Skip to main content

The City Journals

Holladay development attracts national interest

May 02, 2017 04:45PM ● By Bryan Scott

Holladay (Aspen Perry/City Journals)

By Aspen Perry  |  [email protected]
Holladay City officials were recently approached by Business View Magazine to feature both the triumphs and conflicts as Holladay continues to field interest of developers wanting to be part of the unique city that is Holladay.
In March 2017, Holladay City was featured in Business View Magazine, a publication, which claims to be “North America’s best source of news” in regards to “the latest developments in manufacturing, construction, infrastructure.”
“We were approached by the magazine and after some initial discussion, decided letting others know of our particular struggles and successes would help others who are trying to do the same thing,” said Paul Allred, community development director of Holladay City.
The article brought to the forefront a topic many Holladay residents seem to be struggling with when appearing at town halls, planning commission, or city council meetings to voice concerns over new development taking place.
On one hand, residents have expressed their want for more development to take place, mostly in the way of shopping and dining, though with many current residents approaching retirement age, more housing options has been another much needed commodity.
On the other hand, residents fear Holladay will become overrun with traffic and loose what many residents would consider a less densely populated, more suburban way of life.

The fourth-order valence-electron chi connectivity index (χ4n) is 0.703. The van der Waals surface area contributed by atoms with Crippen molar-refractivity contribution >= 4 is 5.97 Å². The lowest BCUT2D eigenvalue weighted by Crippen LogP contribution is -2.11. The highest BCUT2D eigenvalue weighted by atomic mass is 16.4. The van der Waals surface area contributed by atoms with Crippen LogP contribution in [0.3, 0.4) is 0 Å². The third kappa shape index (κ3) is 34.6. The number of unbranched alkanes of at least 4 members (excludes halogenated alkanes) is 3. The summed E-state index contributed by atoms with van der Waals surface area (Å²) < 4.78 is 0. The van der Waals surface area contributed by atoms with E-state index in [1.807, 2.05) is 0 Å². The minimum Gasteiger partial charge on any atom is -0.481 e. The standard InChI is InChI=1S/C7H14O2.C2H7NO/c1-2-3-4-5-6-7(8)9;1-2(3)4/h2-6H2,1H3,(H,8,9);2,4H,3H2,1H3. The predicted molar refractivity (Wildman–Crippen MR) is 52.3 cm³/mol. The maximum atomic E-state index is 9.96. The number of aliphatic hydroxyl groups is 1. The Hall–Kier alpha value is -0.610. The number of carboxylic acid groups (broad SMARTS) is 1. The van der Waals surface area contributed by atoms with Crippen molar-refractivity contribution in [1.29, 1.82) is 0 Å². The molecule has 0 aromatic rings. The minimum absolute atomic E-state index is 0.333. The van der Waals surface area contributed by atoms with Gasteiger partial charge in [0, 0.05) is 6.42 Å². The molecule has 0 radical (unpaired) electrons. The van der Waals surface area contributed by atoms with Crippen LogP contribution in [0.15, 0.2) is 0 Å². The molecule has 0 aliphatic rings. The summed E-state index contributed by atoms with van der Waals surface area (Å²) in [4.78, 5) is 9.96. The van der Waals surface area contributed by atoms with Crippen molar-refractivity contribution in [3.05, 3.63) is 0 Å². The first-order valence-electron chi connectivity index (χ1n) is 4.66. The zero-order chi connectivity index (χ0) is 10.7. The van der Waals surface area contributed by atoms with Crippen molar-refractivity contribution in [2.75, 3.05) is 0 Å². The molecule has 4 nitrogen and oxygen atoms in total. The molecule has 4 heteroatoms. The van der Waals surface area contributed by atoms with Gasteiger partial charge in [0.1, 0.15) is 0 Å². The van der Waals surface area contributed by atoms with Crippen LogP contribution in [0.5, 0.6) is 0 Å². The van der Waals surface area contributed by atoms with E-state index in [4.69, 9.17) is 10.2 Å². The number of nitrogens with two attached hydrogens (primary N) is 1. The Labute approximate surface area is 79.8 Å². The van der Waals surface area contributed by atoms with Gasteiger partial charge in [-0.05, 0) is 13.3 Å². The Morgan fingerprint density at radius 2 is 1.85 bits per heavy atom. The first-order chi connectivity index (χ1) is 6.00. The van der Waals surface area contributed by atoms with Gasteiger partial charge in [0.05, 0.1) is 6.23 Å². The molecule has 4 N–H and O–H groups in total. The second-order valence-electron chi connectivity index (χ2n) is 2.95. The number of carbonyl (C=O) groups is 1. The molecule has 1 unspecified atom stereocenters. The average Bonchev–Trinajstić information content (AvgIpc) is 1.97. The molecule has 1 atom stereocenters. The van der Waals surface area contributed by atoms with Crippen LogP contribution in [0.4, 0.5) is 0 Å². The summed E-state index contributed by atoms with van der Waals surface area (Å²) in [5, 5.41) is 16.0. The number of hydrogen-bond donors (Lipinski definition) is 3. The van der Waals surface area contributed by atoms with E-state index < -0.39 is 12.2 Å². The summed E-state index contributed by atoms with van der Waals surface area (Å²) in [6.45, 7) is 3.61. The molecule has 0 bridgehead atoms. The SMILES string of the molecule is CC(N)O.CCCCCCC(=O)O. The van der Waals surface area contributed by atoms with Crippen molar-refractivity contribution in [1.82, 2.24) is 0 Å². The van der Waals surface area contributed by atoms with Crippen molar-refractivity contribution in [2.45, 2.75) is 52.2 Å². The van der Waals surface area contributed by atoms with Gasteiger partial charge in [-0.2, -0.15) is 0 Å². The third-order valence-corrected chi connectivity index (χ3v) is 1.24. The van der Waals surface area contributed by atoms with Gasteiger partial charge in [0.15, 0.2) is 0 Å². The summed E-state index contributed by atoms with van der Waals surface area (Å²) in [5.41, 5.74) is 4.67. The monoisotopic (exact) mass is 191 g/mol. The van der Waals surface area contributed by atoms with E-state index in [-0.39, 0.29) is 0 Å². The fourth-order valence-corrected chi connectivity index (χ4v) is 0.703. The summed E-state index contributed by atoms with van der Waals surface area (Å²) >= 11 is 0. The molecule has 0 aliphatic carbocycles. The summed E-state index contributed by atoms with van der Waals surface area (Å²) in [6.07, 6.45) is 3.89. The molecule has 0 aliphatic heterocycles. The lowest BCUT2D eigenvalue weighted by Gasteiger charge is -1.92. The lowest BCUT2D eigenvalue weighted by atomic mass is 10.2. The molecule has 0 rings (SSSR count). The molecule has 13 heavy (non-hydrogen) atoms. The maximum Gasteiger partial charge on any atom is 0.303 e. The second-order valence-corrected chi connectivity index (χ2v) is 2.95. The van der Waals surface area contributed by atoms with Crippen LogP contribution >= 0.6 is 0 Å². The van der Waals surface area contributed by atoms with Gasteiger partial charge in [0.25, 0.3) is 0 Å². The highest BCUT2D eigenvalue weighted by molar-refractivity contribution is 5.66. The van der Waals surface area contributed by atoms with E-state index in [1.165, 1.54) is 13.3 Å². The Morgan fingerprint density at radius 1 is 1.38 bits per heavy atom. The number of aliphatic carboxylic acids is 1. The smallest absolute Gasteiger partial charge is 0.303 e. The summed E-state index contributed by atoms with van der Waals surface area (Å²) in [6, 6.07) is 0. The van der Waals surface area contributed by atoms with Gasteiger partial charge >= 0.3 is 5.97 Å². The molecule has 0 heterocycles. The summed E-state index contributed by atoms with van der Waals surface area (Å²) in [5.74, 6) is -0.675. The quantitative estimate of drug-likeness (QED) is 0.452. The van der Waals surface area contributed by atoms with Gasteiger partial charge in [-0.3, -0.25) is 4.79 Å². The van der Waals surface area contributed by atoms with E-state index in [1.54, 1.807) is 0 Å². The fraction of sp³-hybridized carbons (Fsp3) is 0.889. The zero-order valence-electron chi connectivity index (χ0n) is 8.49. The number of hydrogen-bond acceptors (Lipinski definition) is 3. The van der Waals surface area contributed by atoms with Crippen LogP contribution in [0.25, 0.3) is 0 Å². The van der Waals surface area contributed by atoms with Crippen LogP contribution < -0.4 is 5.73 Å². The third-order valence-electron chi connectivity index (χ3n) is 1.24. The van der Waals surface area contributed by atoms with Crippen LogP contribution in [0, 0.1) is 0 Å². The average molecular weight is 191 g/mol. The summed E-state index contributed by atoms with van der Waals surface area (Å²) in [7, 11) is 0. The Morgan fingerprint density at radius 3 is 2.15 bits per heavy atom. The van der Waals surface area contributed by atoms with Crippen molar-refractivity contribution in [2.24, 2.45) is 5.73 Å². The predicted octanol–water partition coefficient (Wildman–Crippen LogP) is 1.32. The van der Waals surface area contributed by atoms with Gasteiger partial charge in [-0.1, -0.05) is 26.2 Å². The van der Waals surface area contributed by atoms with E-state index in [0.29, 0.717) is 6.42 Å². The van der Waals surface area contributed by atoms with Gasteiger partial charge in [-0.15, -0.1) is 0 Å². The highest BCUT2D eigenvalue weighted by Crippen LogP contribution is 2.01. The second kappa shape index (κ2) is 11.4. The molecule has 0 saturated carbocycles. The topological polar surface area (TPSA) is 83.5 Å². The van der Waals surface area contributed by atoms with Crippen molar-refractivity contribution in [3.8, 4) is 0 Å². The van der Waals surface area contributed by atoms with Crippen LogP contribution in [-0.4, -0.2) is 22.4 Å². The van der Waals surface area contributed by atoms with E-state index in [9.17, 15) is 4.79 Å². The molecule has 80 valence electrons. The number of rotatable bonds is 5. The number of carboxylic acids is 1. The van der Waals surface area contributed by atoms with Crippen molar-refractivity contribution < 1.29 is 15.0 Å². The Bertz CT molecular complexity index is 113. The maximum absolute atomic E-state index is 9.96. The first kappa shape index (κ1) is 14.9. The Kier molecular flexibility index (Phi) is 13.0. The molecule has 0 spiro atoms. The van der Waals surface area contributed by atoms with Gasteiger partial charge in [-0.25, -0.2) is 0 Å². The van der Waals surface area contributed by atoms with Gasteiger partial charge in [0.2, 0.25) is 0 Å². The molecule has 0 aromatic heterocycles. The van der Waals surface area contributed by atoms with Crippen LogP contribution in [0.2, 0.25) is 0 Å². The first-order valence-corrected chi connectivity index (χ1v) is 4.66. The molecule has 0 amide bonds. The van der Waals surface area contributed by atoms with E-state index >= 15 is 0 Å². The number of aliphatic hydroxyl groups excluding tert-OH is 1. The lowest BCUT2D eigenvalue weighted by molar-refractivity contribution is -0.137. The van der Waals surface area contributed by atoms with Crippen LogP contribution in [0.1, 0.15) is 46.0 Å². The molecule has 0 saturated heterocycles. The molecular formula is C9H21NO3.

As Mayor Rob Dahle was quoted stating in the article for Business View, “We’re a unique community… we’re a city in an urban area that wants to be as suburban as possible.”
As new developments are built and private properties change hands, Holladay residents have expressed frustration in feeling they are losing part of what they love about Holladay, specifically in regards to the large trees in Holladay. For residents, the value placed on trees goes beyond aesthetics, as the trees provide a cooling element to Holladay homes and neighborhoods.
While City officials work with residents to draft and implement a tree protection plan, residents also have the option to nominate trees of significance through the Utah Division of Forestry, Fire and State Lands, in an effort to preserve and protect trees not currently covered by City restrictions.
The unique nature of Holladay, in accordance with new developments in the Holladay Village have attracted attention from other Utah cities including Pleasant Grove, Bluffdale, Farmington, and Sandy, wishing to create a model similar to downtown Holladay.  
“In the past couple of years several cities have visited the Holladay Village area to ask about the process for creating the ambience and vibe found there. The Village area has also garnered attention from Envision Utah… and is used (by them) as an example of attractive land use,” Allred said.
Much like 2016 was bustling with new development, 2017 is slated to be another busy year with more residential and commercial developments coming to both the Holladay Village, as well as other areas of Holladay.
“Because Holladay is getting so much positive attention for recent development projects, businesses and potential homeowners are anxious to locate here even though there is little open land available,” said Allred.  
In addition to current developments, the City has some long-term plans they hope will further reflect resident priorities in how they have expressed wanting Holladay to function.
These developments include preserving and improving 8-acres of green space, known as Knudsen Park.
Additionally, the City Planning department recently conducted a bike lane feasibility study, which they hope to have reviewed by the Planning Commission and City Council later this year.
There is also a plan for improvements to four intersections on Highland Drive and Van Winkle Expressway.
All of which will be subject to public hearings during planning commission or city council meetings and in some districts town halls have already started to collect public commentary.
To stay informed on the development happenings, visit City of Holladay website for a calendar of upcoming events, as well as Planning Commission and City Council agendas and minutes.